“That the Roman church was founded by God alone.
That the Roman pontiff alone can with right be called universal.
That he alone can depose or reinstate bishops.…
That he alone may use the imperial insignia.
That of the pope alone all princes shall kiss the feet.
…That it may be permitted to him to depose emperors.
…That he may absolve subjects from their fealty to wicked men.”
This might seem like rather abstract posturing, but at the time it meant war. Henry IV responded with a scathing letter addressing Gregory as “at present not pope but false monk” and appointed his own chaplain the Bishop of Milan in defiance of the Pope. Gregory responded by excommunicating Henry and releasing his subjects from their oaths of fealty — which the recently conquered Saxons responded to with glee, naming Rudolf of Rheinfelden the true King of Germany. This brought the Emperor to his knees, and forced him to undergo the Humiliation of Canossa in 1077, in which Henry IV knelt barefoot clad in a hairshirt in the midst of a blizzard for three days to get the edict of excommunication lifted. A revolution in European religion and politics had occurred — where once Emperors had made and unmade Popes, now Popes could unmake Emperors.
Three years later, having repressed the Great Saxon Revolt and with Rudolf of Rheinfelden dead on the battlefield, the Emperor gathered the clergy of Germany together and declared Gregory VII deposed and Clement III the new Pope. In 1081, Henry invaded Italy, and by 1184 had captured Rome and forced Gregory into exile. Clement III reciprocated by crowning Henry Emperor and endowing him with the right to appoint popes. Unfortunately, the conflict didn’t end there with this seemingly conclusive victory of the State over the Church — within 4 years, Urban II was Pope, Clement III was abhorred as “a beast sprung out from the earth to wage war against the Saints of God,” and the Pope was at war with the Emperor, with the support of Northern Italy. The war went badly for Henry, who saw his son Conrad turn against him in exchange for being named King of Italy and his son Henry rebelling against him Germany. This latter son would become Emperor Henry V, who would repeat the whole cycle of appointments, excommunications, invasions, and civil wars that lasted until the Concordat of Worms in 1122, almost fifty years after the initial conflict, when a compromise was finally reached that saved face on both sides.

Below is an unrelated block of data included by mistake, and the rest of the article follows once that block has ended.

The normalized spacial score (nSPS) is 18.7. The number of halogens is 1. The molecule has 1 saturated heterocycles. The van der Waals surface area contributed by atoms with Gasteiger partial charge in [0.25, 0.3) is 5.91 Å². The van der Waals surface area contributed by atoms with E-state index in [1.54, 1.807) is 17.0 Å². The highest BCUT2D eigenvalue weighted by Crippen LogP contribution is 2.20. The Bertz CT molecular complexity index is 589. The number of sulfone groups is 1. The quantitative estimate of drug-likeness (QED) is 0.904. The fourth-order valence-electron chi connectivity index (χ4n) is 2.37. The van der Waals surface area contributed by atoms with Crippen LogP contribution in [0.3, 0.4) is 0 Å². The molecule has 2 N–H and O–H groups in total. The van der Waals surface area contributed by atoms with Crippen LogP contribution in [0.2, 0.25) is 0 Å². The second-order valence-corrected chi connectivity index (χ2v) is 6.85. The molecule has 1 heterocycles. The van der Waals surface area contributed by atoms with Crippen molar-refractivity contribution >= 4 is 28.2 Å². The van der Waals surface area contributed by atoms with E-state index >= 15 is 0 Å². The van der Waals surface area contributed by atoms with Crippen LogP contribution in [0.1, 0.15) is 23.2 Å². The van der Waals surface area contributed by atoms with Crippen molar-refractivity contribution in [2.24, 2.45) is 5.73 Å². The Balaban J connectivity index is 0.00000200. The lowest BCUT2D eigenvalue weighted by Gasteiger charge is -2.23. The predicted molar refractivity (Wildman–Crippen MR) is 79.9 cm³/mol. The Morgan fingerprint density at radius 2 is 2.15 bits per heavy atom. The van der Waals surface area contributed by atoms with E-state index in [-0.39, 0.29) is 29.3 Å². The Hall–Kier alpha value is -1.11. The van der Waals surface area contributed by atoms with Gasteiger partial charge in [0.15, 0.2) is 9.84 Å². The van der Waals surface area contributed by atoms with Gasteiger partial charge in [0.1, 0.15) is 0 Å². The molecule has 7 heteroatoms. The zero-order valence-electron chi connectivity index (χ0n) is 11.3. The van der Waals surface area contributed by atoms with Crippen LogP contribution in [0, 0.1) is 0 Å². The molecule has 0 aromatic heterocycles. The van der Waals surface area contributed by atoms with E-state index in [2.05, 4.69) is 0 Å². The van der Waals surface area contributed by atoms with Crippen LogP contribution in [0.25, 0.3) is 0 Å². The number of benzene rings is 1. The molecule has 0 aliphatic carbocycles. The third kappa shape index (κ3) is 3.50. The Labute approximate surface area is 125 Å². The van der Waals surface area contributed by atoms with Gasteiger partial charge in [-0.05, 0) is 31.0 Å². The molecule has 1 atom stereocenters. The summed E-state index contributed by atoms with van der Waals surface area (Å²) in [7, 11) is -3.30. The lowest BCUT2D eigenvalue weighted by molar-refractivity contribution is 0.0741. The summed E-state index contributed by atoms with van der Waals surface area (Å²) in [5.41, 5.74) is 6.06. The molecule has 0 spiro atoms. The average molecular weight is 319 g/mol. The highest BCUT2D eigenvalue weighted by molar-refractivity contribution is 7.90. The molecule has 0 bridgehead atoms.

Needless to say, the historical parallel does not bode well for Tommen, First of His Name.
For another model of the interactions between Church and State, we can look north to the Wall, where King Stannis Baratheon and the Red Priestess Melisandre both wield power. In Seasons 2 and 3, Stannis wrestled with how far to take his conversion to his new faith – in order to be seen as his own man, he left Melisandre behind at the Battle of Blackwater and was soundly defeated; but the vision of victory in the far north that she showed him proved to be accurate. Now, as Stannis marches on Winterfell, he promises that he won’t “make that mistake again…I need you.” Melisandre’s reply is that “you only need faith, my king.” To win a battle through faith alone might seem ludicrous if we hadn’t seen Renly cut down by a magic that may or may not have anything to do with a god.
In order to push an army through the North with winter coming, Stannis may well need his men to believe absolutely that he is indeed “the lord’s chosen king.” And it’s easy for his soldiers to believe that, as the Red Priestess has shown herself to have power over death that the followers of the Seven simply have not shown in "Game of Thrones." At the same time, a faith driven by prophecy and miracle has its own difficulties — for all that Melisandre insists that Stannis is the chosen of R’hllor, as we saw last week, other worshippers might look for a savior reborn in fire further to the east.
And there is a price to pay for the confidence that comes with answered prayer. When Melisandre says of Shireen Baratheon that “her father is the lord’s chosen king, and her father’s blood runs through her veins,” experienced "Game of Thrones" viewers may well quail at the thought of the innocent budding teacher meeting the same fate as Iphigenia at Aulis. To the audience, the idea of human sacrifice is barbaric, a relic of an ancient age, and it’s no surprise that Melisandre is so often seen as a villain, George R.R Martin’s pick for the most misunderstood character in the series. But when Melisandre says that “there is only one war, life against death,” we know that there really is an army of the undead bearing down on the Wall. And in our own world, part of the barbarity of human sacrifice is our understanding that they don’t work — but we’ve seen that R’hllor answers the prayers of his believers, bringing the dead back to life and smiting his enemies.
At some point, Stannis is going to have to decide whether the favor of such a god is worth the cost.